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“3 Sonatas for Harp & Violin”
Louis Spohr: Sonatas in D major, opus 113, in G major, opus 115, & in D major, opus 114

Masumi Nagasawa (harp), Cecilia Bernardini (violin)
Recording: Protestantse Kerk ‘t Woudt, Schipluiden, The Netherlands (October 2016) – 74’46
BIS Recordings # BIS-2302 SACD – Booklet in English, German and French

Instantly, this CD deserves a superior rating solely due to the artists’ emulation of technical merits and obligations musicales emphatically deemed by Louis Spohr. In a breath of historical re-enactment, the recording unfurls and replicates those effusive incantations outlined by violinist/harpist Louis Spohr and his first-wife, harpist, Dorette (née Scheidler.) While the annals of time transmogrified the single-action harp into the more dominant double-action harp, this story centers around the former at the turn of the 19th century and its suigeneris appeal.

So what’s the irresistible connection? It lies within Spohr’s fastidious dynamic detailing, heavily concentrating on the manner of how sound is generated and digested. Portamento, one of the most prominent distinctions on the CD, bears trademark sophistication that surface through Bernardini’s Camillo Camilli, Mantua 1743 violin. Tenderness suffuses the notes.

M. Nagasawa’s pearly visions opening the Sonata in G major aid in fortifying the flowing violin lines. The tables flip and flop: at times the harp spotlights, yet the violin occasionally dwells on center stage. Similarly, the inherent beauty of the single-action harp rests within its silvery-toned pronouncements. Trained on a multitude of harps (including the Japanese kugo), Masumi Nagasawa sustains poignancy and élégance éthérée of Spohr’s difficult assemblages that marvel the listener.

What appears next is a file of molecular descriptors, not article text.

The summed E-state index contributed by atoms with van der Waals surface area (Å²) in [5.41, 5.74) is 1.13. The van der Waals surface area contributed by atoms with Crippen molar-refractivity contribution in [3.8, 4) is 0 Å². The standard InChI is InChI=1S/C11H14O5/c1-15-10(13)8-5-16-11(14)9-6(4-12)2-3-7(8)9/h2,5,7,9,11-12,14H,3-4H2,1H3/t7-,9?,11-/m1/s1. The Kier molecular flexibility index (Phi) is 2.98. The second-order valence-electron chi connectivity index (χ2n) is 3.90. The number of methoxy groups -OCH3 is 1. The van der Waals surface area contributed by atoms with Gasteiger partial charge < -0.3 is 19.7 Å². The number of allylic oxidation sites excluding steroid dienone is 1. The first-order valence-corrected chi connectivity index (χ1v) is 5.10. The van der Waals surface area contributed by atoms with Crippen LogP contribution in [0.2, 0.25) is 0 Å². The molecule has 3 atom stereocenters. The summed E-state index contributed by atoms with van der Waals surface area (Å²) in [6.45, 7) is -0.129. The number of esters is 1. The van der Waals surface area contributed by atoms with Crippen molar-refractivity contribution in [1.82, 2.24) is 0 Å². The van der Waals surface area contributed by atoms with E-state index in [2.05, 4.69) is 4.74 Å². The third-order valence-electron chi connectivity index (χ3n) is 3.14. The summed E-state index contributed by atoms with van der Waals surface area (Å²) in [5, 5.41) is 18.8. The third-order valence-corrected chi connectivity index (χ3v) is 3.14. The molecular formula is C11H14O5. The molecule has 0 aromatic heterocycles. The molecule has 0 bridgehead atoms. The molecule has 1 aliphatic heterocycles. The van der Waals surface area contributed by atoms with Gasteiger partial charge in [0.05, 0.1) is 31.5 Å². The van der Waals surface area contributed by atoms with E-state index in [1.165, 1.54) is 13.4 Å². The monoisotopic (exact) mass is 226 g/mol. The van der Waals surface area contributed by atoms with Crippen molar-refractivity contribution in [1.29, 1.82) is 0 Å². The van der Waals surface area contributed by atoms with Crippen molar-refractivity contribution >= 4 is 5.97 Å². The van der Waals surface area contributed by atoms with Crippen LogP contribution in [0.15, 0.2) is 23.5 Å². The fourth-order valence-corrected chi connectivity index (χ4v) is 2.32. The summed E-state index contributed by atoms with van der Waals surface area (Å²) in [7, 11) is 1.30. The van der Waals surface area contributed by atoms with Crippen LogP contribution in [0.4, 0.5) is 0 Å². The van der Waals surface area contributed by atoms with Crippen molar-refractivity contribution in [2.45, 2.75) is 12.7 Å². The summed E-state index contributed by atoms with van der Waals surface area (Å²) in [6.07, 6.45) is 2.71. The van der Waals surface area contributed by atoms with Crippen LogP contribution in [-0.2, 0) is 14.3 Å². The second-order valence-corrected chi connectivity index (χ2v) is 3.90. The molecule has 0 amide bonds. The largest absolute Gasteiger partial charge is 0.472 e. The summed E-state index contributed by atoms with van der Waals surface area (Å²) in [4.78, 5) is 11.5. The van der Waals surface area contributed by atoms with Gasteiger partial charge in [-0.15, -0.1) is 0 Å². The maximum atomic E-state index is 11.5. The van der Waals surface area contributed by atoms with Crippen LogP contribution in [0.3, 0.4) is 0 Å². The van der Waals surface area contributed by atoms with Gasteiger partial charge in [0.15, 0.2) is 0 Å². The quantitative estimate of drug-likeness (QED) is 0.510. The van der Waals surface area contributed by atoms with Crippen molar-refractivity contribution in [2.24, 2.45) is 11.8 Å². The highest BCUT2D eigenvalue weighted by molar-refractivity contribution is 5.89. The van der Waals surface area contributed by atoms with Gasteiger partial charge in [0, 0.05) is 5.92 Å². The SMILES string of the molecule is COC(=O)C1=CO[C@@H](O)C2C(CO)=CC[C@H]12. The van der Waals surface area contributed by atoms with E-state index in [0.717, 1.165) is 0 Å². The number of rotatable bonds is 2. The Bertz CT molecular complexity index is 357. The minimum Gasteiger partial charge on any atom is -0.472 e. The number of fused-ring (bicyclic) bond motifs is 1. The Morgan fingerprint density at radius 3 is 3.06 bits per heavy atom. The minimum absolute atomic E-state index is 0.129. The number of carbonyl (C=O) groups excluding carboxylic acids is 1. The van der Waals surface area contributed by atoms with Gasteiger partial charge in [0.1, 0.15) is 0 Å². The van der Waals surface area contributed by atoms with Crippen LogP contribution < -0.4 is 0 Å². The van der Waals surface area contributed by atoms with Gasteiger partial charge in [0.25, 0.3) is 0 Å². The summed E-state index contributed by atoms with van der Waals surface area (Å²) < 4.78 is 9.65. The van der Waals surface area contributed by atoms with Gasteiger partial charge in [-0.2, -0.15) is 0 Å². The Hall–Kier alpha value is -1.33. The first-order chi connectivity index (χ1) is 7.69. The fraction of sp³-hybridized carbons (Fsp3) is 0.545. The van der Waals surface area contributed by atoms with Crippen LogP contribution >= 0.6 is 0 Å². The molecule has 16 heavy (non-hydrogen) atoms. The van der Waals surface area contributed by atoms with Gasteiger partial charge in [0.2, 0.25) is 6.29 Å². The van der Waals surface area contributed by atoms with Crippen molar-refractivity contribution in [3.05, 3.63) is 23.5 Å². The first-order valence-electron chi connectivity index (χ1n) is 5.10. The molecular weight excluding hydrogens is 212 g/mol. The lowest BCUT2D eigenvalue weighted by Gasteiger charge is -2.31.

One of the best examples of refined nuances and impeccability is found within the Sonata in D major’s “Adagio’: we’re satiated by Mlle. Nagasawa’s detailing, replete with politely demurred tempo rubato whilst bathed amongst Mlle. Bernardini’s repartee.

The standout element of the Masumi Nagasawa/Cecilia Bernardini team is meticulousness: the duo dutifully honors those uncompromising and unconventional techniques mandated by the composer. Devotee Clive Brown, Professor Emeritus at the School of Music at University of Leeds, has made a painstakingly incisive journey into Louis Spohr’s wisdom, not only through personal research but through sizeable instruction involving harpist and violinist. Spohr summarized his music as “schöner Vortrag” (“beautiful performance”), and this issue clearly lives up to this tagline.

Mr. Brown’s write-up is fascinating. BIS Records couriers the music with organic groundings: if one is drawn to peripheral creaks and prods [of the seven pedal single-action harp and the violin – via a Dodd bow with fouetté technique and on-string staccato], this CD fits the bill. These unfiltered sounds are well-represented in the sprite “Allegro vivace” housed inside the Sonata in D major. Masumi Nagasawa reveals her own beautifications, an ironic tugging of raw energy dipping into sparkling steely plucks. Her monumental achievement yields genuine truth via a F.J. Naderman, Paris 1815, single-action pedal harp.

Furthermore, the ensuing second movement, “Potpourri”, a delicate brim of excerpted “thoughts” from The Magic Flute, appears to be superficially simple, yet the selection is physically complex. Louis Spohr’s characteristically delineated crescendos and decrescendos cleanly pronounce through M. Nagasawa’s decisive divisions of melodic and harmonic lines...this is one magical piece.

Louis Spohr’s compositions surrounding these two exquisite period instruments will stun the listener.

Christie Grimstad




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